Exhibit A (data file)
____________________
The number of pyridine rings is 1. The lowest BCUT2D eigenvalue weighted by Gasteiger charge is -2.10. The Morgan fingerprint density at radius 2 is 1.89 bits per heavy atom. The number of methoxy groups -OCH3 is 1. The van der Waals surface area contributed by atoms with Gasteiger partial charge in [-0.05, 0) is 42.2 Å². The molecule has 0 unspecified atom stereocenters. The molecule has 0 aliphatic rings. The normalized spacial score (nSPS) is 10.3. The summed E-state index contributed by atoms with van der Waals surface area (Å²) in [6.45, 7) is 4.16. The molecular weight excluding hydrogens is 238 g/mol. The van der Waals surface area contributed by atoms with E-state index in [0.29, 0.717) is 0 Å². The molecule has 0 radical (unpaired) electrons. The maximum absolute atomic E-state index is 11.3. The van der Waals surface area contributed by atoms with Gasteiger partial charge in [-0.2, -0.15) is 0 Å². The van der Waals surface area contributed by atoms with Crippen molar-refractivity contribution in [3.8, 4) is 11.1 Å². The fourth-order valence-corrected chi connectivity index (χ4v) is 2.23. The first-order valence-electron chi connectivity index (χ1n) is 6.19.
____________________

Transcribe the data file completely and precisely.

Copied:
The number of pyridine rings is 1. The lowest BCUT2D eigenvalue weighted by Gasteiger charge is -2.10. The Morgan fingerprint density at radius 2 is 1.89 bits per heavy atom. The number of methoxy groups -OCH3 is 1. The van der Waals surface area contributed by atoms with Gasteiger partial charge in [-0.05, 0) is 42.2 Å². The molecule has 0 unspecified atom stereocenters. The molecule has 0 aliphatic rings. The normalized spacial score (nSPS) is 10.3. The summed E-state index contributed by atoms with van der Waals surface area (Å²) in [6.45, 7) is 4.16. The molecular weight excluding hydrogens is 238 g/mol. The van der Waals surface area contributed by atoms with E-state index in [0.29, 0.717) is 0 Å². The molecule has 0 radical (unpaired) electrons. The maximum absolute atomic E-state index is 11.3. The van der Waals surface area contributed by atoms with Gasteiger partial charge in [-0.2, -0.15) is 0 Å². The van der Waals surface area contributed by atoms with Crippen molar-refractivity contribution in [3.8, 4) is 11.1 Å². The fourth-order valence-corrected chi connectivity index (χ4v) is 2.23. The first-order valence-electron chi connectivity index (χ1n) is 6.19.